What Packer is probably most guilty of is being out of touch, which isn’t the first time this charge has been leveled. In 1996 he referred to then-Georgetown point guard (now former 76er) Allen Iverson as a “tough monkey.” Packer himself said he is not a politically correct person. …
And despite this latest controversy, he insists that he did nothing wrong. Packer said the expression comes out of the word fatigue.
“I can assure you I will use that phrase again and I won’t think twice about it,” he said. “My meaning is genuine.”
That last remark had even some of Packer’s defenders, like the above-quoted Michael David Smith, backtracking:
I initially defended Packer, but I have a harder time doing that now. Packer’s defiance runs in stark contrast to what a CBS spokeswoman said (”I’m confident that he would agree that it was a bad choice of words.”) And by saying he has great respect for Charlie Rose, is he implying that he would feel free to call someone a “fag” if he didn’t have great respect for him?
And Packer’s critics are even more up in arms: “No Billy your meaning was/is not genuine. If your meaning was genuine you would have either A) Not used a derogatory word no matter what the connotation was. B) Apologized if there was confusion/harm, and explained the true meaning of the term.”
So, where do I come down on all this? I’m of at least two minds on it… possibly three or four. On the one hand, I’m a strong believer in gay rights and a strong opponent of discrimination and bigotry, and as such, I have no love for people who use the word “fag” offensively. On the other hand, I’m also a strong opponent of political correctness run amok, and as such, I hate it when people get in trouble for such non-offenses as saying the word “niggardly” or using the expression “to call a spade a spade,” where there is absolutely no racist intent on the part of the speaker, nor any actual offensive content to the words spoken, only a misunderstanding whereby the listener believes — incorrectly — that something offensive has been said.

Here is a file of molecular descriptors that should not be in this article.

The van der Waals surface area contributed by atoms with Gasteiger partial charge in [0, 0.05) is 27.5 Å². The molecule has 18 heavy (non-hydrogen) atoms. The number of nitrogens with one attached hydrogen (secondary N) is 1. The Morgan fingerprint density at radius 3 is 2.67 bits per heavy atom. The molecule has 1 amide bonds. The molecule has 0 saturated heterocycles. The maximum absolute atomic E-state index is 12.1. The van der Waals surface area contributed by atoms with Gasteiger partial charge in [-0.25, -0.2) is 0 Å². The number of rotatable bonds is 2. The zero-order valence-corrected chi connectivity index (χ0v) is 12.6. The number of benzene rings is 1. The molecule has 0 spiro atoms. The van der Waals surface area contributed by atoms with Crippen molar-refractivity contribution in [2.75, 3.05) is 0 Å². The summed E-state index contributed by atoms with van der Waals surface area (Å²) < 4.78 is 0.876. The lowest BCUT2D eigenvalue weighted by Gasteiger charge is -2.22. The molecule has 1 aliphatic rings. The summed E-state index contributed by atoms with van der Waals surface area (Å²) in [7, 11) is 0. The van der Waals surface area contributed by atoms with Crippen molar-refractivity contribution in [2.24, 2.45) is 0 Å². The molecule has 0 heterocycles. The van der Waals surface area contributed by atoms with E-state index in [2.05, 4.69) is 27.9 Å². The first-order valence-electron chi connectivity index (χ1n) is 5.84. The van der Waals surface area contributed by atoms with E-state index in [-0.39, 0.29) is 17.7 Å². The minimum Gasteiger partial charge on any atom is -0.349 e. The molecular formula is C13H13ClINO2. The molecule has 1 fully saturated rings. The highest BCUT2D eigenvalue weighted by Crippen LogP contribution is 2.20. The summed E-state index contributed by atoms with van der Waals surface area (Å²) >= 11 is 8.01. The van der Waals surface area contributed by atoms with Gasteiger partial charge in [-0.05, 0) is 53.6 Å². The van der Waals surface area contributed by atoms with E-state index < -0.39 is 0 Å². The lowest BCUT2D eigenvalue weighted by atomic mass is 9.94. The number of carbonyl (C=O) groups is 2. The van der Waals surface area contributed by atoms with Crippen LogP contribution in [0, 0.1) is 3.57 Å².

On the other other hand, isn’t there a point where it would be wiser to stop using an antiquated colloquialism that’s uncomfortably similar to a far more commonly used slur? It’s different when we’re talking about an actual word, like “niggardly,” or an expression that’s commonly used, like “call a spade a spade.” But does it make any sense to resurrect an outdated expression that nobody even uses any more, just as a matter of anti-PC principle, when it would be easier and less painful to just let it die?
On top of all that, and ultimately eclipsing all principled arguments, is the fact that I hate Billy Packer. Hate, hate, hate. I think he is a blight on the landscape of college basketball, and even if I thought he was getting in trouble for no good reason, the most I would do is shed a single tear for him while playing the CBS Sports theme song on the world’s smallest violin. There are about a thousand reasons why Billy Packer should have been fired long ago, so really, I would love to see him fired for this, whether that’s technically justifiable or not, just because it would mean he’d be gone — good riddance! — and replaced by a Final Four analyst who, you know, doesn’t suck. As a Deadspin commenter, quoted by Charles Rich, aptly put it: “Firing Billy Packer for a very un-PC statement is like putting Al Capone behind bars for tax evasion. Not the worst thing he’s ever done but we’ll take it!”